This is interesting: Sikh men in the US military had gotten permission to wear beards as part of their religion. (Normally, beards are not allowed except, for instance, for special operations personnel in the Afghan back country who want to blend in, or something like that.)
Proctor’s Ledge from the Walgreens parking lot, filtered by Dreamscope.
Once there was a dirt road, the “Boston road,” that ran beside a pond on the way out of Salem. (Now it is called Boston Street.) Then there came a railroad, and a shoe factory, and today a Walgreens drugstore with the actual witch execution site in back, next to the drive-up prescription window.
Why did no one know that?
When the last person who remembered the executions of 1692 was gone — and with no one interested in building a memorial to a shameful episode — memory of the site was lost. People knew that they took place “over there” (gesturing to the southwest), and the most notable geographic feature over there became known as Gallows Hill. As Emerson Baker, a history professor at Salem State University puts it,
The executions on Gallows Hill were the climax of one of the most famous events in American history, but the hangings themselves are poorly documented. The precise location and events of the executions have been, until this point, generally lost to history. Tradition has simply placed it broadly on Gallows Hill, which covers many acres of land. In the 17th century Gallows Hill was common land located just outside the boundary of the city of Salem, then defined by a protective palisade (a fortified wall)
With the site identified, Baker said, descendants of the accused witches contacted him from all around the country, offering contributions toward a memorial. But Salem’s mayor, Kimberly Driscoll, stepped forward and said that building the memorial was the city’s responsibility. Here is the city’s news release. (They did accept donations but funded it mostly through a state Community Preservation Act grant.)
The Proctor’s Ledge rock outcropping is in the wedge-shaped parcel between Proctor, Pope, and Boston streets. There are houses on Proctor and Pope, and much of the site is in residents’ back yards. The pink line is the crest of the ledge, roughly, and the blue dot the memorial site. North is at the top.
The memorial on Pope Street. Very simple, with kind of a “Park & Rec” low-maintenance touch. “Hey, George, do we will have some of those granite blocks left over from the XYZ project?”
As for me, I liked the view from the Walgreens better, and I left a little tribute (an antique British shilling) there under a stone.1)If archaeologists ever find it, they might attribute it to a Victorian-era visitor. The contrast between the stark rock outcropping where “witches” died and the tidy Walgreens drive-up lane is just another Salem thing. You cannot easily make them mesh, any more than you can mesh those nineteen people and today’s Pagan Witches. (Well, I can think of one way, and I will try to deal with it later.)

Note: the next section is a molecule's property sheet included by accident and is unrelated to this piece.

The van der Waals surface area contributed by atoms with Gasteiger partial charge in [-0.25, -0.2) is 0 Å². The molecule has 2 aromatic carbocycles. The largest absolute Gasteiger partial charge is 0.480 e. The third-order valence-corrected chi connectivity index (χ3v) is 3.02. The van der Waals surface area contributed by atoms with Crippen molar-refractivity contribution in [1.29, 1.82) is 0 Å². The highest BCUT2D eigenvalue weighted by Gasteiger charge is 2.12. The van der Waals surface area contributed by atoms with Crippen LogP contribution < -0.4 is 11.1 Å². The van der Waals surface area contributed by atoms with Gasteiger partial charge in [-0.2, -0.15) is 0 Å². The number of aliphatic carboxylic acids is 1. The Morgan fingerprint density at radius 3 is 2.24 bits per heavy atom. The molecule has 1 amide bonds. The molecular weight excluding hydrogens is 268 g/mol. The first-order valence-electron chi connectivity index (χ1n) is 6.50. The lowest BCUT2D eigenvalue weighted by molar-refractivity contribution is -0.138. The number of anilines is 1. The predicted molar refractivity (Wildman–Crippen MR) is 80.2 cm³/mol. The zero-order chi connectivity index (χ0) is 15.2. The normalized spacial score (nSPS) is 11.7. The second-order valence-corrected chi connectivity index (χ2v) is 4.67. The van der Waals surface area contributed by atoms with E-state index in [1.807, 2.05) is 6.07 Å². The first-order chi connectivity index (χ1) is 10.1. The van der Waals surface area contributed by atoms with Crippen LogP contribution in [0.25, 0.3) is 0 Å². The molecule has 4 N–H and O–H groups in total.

The name “Gallows Hill” is wrong too. For one thing, as Marilynn Roach points out, the sheriff’s and constables’ expense records and requests for reimbursement survive, in minute details. And nowhere is there something like “X shillings for dressed timber and labour for building of ye gallows.”
There are no oaks on Proctor’s Ledge today (mostly locust), but in 1692 apparently there was a big oak tree with sturdy, spreading branches. No cost, just bring a ladder. Hence the sapling oak in the memorial??
Archaeologists crawled all over Proctor’s Ledge and used ground-penetrating radar, but they found nothing: no bones, no remnants of any structure. There had been a report of bodies dumped in crevices in the rocks, but if so, their families or somebody recovered them.
No one was hanged on Gallows Hill, but it makes a good high spot for a municipal water tank. The park is called Gallows Hill Park, of course.
I left our Salem apartment last Thursday to walk to the site, but what people used to think was the site is not the site. In fact, the true location, which was of course known at the time and remembered through at least the mid-18th century, when the last persons who witnessed the executions of 1692 would have been passing away, was then forgotten.
Somehow, Gallows Hill, because of its prominence, became fixed in people’s minds and was promoted throughout the 19th century as the site. The city acquired it and some nearby land in 1936.
I waked through typical New England streetscapes of (mostly) white-painted frame houses mixed with some commercial areas. The “No Tour Buses” sign was a clue that I was near someplace important — but was I?
Turning onto Proctor Street from Highland Avenue. One of the victims was a farmer named John Proctor, but his family kept on going and later owned land in the area. And are those artificial flowers a memorial or just someone’s decorative touch on Proctor Street?
I walked right past Gallows Hill Park (do the tour buses go there?) because it was not the place and continued on Proctor Street.
We live in southern Colorado – within the province of New Mexico, if you follow a pre-1821 map.1)Not that the Spanish ever settled this far north, although Gov. Juan Bautisa de Anza’s epic 1776 pursuit of Comanche raiders ended in a battle not far away. So we often feel that Santa Fe, more than Denver, is our cultural capital.
Cannon (1946-1978) was an enrolled member of the Kiowa tribe, born in Oklahoma. He studied at the Institute of American Indian Arts in Santa Fe, then joined the Army, fought in Vietnam, returned to the US and painted up a storm until dying in a car crash in Santa Fe.
There’s almost another connection — a high-school friend of mine taught at IAIA, but not until a time after Cannon had finished there.
Coming soon, Kakawa in Salem! Photo made a few yards to the right of the one above.
Imagine our surprise to see this storefront on Essex Street next to the museum: Kakawa is coming! Sure, I’d believe it in Aspen, Colo., or Scottsdale, Ariz., but Salem? I would love to know how they picked Salem, but I suspect that their new outlet will do well, being perfect for someone seeking a historical “elixir” after a morning of museuming. A Salem-Santa Fe axis — who knew?